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title: Einstein's Mass-Energy Equation category: physical tags:

  • physical
  • energy equation
  • energy
  • equation
  • einstein mathjax: true top: true index: 1 date: 2019-02-24 14:15:35

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$$e=mc^2$$

Theorem

The energy imparted to a body to cause that body to move causes the body to increase in mass by a value 𝑀 as given by the equation: $$ E = M c^2 $$ where 𝑐 is the speed of light.

Proof

From Einstein's Law of Motion, we have: $$ \mathbf F = \dfrac {m_0 \mathbf a} {\left({1 - \dfrac {v^2} {c^2}}\right)^{\tfrac 3 2}} $$ where:

  • 𝐅 is the force on the body
  • 𝐚 is the acceleration induced on the body
  • 𝑣 is the magnitude of the velocity of the body
  • 𝑐 is the speed of light
  • 𝑚0 is the rest mass of the body. Without loss of generality, assume that the body is starting from rest at the origin of a cartesian coordinate plane.

Assume the force 𝐅 on the body is in the positive direction along the x-axis.

To simplify the work, we consider the acceleration as a scalar quantity and write it 𝑎.

Thus, from the Chain Rule: $$ a = \dfrac{\mathrm d v}{\mathrm d t} = \dfrac{\mathrm d v}{\mathrm d x} \dfrac {\mathrm d x}{\mathrm d t} = v \dfrac {\mathrm d v} {\mathrm d x} $$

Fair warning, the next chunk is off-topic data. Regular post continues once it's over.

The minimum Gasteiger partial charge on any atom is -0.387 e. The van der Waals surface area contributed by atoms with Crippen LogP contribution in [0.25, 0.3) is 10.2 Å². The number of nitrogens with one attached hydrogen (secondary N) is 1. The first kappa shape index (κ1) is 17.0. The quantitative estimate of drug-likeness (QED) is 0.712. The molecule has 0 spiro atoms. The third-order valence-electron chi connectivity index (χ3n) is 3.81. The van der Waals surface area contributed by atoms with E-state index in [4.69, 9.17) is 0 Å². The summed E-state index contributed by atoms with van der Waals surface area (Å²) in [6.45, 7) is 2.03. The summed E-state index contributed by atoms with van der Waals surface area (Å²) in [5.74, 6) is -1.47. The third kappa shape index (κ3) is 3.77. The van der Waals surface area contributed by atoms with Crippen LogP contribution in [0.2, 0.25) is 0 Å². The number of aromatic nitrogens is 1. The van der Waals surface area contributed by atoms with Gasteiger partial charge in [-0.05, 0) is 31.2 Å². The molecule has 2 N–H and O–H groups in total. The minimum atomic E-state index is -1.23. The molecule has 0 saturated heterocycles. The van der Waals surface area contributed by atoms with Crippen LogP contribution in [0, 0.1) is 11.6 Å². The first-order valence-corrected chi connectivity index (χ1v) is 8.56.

Then from the definition of energy: $$ \displaystyle E = \int_0^x F \mathrm d x $$ which leads us to: $$E = m_0 \int_0^x \frac a {\left({1 - v^2 / c^2}\right)^{\tfrac 3 2} } \ \mathrm d x $$ $$ = m_0 \int_0^v \frac v {\left({1 - v^2 / c^2}\right)^{\tfrac 3 2} } \ \mathrm d v $$ $$ = m_0 \left({- \frac {c^2} 2}\right) \int_0^v \left({1 - \frac {v^2} {c^2} }\right)^{-\tfrac 3 2} \left({- \frac {2 v \ \mathrm d v} {c^2} }\right) $$ $$ = \left[{m_0 c^2 \left({1 - \frac {v^2} {c^2} }\right)^{- \tfrac 1 2} }\right]_0^v $$ $$ = m_0 c^2 \left({\frac 1 {\sqrt {1 - \frac {v^2} {c^2} } } - 1}\right) $$ $$ = c^2 \left({\frac {m_0} {\sqrt {1 - \frac {v^2} {c^2} } } - m_0}\right) $$ $$ = c^2 \left({m - m_0}\right) $$ $$ = M c^2$$

Einstein's Mass-Velocity Equation

Sources

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